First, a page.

Oil com­pa­nies and the CNLOPB a scan­dalous re­la­tion­ship

The Compass - - Editorial - Bill Mon­tevec­chi is a Memo­rial Univer­sity of New­found­land re­search pro­fes­sor

Pre­mier Dwight Ball, the fed­eral and provin­cial nat­u­ral re­sources min­is­ters, and the head of Noia (New­found­land Off­shore In­dus­try As­so­ci­a­tion) are singing from the same hymn­book.

They want more rapid en­vi­ron­men­tal as­sess­ments of off­shore de­vel­op­ments. They’re con­cerned about the role of the fed­eral Cana­dian En­vi­ron­men­tal As­sess­ment Agency adding an ad­di­tional, un­nec­es­sary layer of as­sess­ment given the as­sess­ment by the Canada-New­found­land and Labrador Off­shore Petroleum Board (CNLOPB).

This would be rea­son­able if the CNLOPB ini­ti­ated, ex­e­cuted and acted on rig­or­ous en­vi­ron­men­tal as­sess­ments in the off­shore that met the high­est stan­dards of en­vi­ron­men­tal pro­tec­tion and vig­i­lance.

Let’s con­sider the ev­i­dence. From the out­set of off­shore oil de­vel­op­ment, seabirds have been the fo­cal group with which to gauge en­vi­ron­men­tal im­pacts, be­cause seabirds are the most vis­i­ble ma­rine an­i­mals, and also the most vul­ner­a­ble to ocean pol­lu­tion.

Well aware of this, the Cana­dian As­so­ci­a­tion of Petroleum Pro­duc­ers com­mis­sioned a study, Se­abird At­trac­tion to Off­shore Plat­forms and Se­abird Mon­i­tor­ing from Off­shore Sup­port Ves­sels and Other Ships: Lit­er­a­ture Re­view and Mon­i­tor­ing De­signs (1999).

In this re­port, I and five se­abird bi­ol­o­gists pro­posed hav­ing ded­i­cated ob­servers on plat­forms mon­i­tor­ing birds through­out the year to pro­vide sci­en­tif­i­cally rig­or­ous data on se­abird oc­cur­rences and mor­tal­ity.

Dur­ing the past two decades, un­der CNLOPB’s aus­pices, there have been no sci­en­tif­i­cally jus­ti­fi­able se­abird mon­i­tor­ing pro­grams on any off­shore plat­form. Con­se­quently, there are no cred­i­ble data with which to as­sess the oc­cur­rences and mor­tal­ity of seabirds due to flar­ing, oil­ing or col­li­sions off­shore.

This is by cor­po­rate de­sign, not lo­gis­ti­cal dif­fi­culty. We don’t see what is hap­pen­ing off­shore, so we tend to in­ter­pret no in­for­ma­tion as mean­ing no prob­lem. From a log­i­cal or sci­en­tific point of view, there is sim­ply no in­for­ma­tion. I’m for­tu­nate to know rig work­ers and sup­port ves­sel crews.

The ex­cuses for not hav­ing ded­i­cated ob­servers on off­shore plat­forms have been nu­mer­ous. The most com­mon one, stated time and again by the CNLOPB, but pro­vided here by Ge­off Parker, vicepres­i­dent, Exxon-Mo­bil Canada, is that the pres­ence of an in­de­pen­dent ob­server “poses a safety haz­ard to have un­trained per­son­nel on the plat­form.”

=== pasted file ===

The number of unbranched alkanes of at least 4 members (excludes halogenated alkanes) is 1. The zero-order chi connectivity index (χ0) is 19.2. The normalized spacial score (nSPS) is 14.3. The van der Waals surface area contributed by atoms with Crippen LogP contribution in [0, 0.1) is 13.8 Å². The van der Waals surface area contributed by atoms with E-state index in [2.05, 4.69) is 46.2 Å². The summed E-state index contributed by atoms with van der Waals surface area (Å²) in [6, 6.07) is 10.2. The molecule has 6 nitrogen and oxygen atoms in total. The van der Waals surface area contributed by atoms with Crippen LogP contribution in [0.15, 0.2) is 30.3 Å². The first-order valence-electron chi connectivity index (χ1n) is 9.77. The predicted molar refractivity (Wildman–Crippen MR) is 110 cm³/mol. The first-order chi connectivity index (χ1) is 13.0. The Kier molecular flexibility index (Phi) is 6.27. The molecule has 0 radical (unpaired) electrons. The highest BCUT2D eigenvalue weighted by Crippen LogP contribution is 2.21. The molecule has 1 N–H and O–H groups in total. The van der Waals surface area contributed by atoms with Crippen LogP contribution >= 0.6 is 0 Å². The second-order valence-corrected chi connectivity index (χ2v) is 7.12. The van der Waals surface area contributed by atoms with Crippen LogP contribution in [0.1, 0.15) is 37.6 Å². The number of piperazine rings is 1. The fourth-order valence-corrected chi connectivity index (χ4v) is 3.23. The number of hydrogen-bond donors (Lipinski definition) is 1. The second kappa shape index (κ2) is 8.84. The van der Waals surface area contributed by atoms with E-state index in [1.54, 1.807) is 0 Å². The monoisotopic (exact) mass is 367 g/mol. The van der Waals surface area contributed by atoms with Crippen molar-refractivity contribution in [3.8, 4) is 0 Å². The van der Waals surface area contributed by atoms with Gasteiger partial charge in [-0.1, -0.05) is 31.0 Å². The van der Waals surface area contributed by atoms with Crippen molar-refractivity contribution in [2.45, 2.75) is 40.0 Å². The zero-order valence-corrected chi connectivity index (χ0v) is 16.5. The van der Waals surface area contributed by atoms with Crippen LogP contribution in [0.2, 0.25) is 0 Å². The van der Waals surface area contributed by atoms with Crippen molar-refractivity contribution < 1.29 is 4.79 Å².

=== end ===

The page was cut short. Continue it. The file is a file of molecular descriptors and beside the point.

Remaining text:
This is sim­ply not true. Se­abird bi­ol­o­gists work in cir­cum­stances of­ten much more risky than an off­shore plat­form, and we are train­able.

So, what im­por­tant in­for­ma­tion is miss­ing dur­ing the two decades that the CNLOPB has not re­quired com­pre­hen­sive se­abird mon­i­tor­ing off­shore?

Hiber­nia and other plat­forms are mas­sive novel light sources in the for­merly opaque ocean en­vi­ron­ment. Seabirds are at­tracted to light. The species most vul­ner­a­ble to light on the Grand Banks are Leach’s storm-pe­trels, or Carey chicks, as fish­er­men know them.

From track­ing data, we know storm-pe­trels for­age near the plat­forms dur­ing the sum­mer breed­ing sea­son and the fall mi­gra­tion pe­riod. The largest colony of Leach’s storm-pe­trels in the world is on the Bac­calieu Is­land Se­abird Eco­log­i­cal Re­serve. Dur­ing the past 20 years, the pop­u­la­tion has plum­meted. What an­a­lyz­able data do we have about storm-pe­trel oc­cur­rences and mor­tal­ity at off­shore plat­forms? None.

This lack of ad­e­quate of en­vi­ron­men­tal mon­i­tor­ing is sci­en­tif­i­cally un­jus­ti­fi­able, un­eth­i­cal, un­nec­es­sary, and yet - un­der the aus­pices of the CNLOPB - le­git­i­mate.

Dur­ing the 2006 Terra Nova plat­form oil spill, ini­tial press re­leases from Petro-Canada in­di­cated a small spill and no oiled seabirds. With­out any ob­servers on site and with no other in­for­ma­tion, the CNLOPB re­peated that mes­sage. As was sub­se­quently learned, in­for­ma­tion about the spill was grossly un­der­es­ti­mated and many tens of thou­sands of seabirds may have been killed.

Ow­ing to ju­ris­dic­tional con­straints as­so­ci­ated with the At­lantic Ac­cord, En­vi­ron­ment Canada did not even get ob­servers on site un­til a week or more af­ter the spill.

We are ham­pered by a sys­tem of en­vi­ron­men­tal self-re­port­ing by oil com­pa­nies that are also li­able for spills, ac­ci­dents, en­vi­ron­men­tal dam­age and wildlife mor­tal­ity. Such self-reg­u­la­tion is in­ef­fec­tive and can­not sub­sti­tute for ap­pro­pri­ate en­vi­ron­men­tal reg­u­la­tion.

In other ju­ris­dic­tions, to re­duce in­her­ent con­flicts of in­ter­est, reg­u­la­tory re­spon­si­bil­i­ties are par­ti­tioned among de­vel­op­ment and en­vi­ron­ment and safety.

While we want the eco­nomic ben­e­fits of off­shore oil, we can­not sanc­tion the cava­lier cor­po­rate ap­proach to en­vi­ron­men­tal vig­i­lance and pro­tec­tion. We mustn’t buy into the po­lit­i­cal spin about the ad­e­quacy of en­vi­ron­men­tal reg­u­la­tion by the CNLOPB - it is just dis­hon­est.

We must in­sist on an ad­e­quate off­shore reg­u­la­tory process for our prov­ince, ocean and coun­try.

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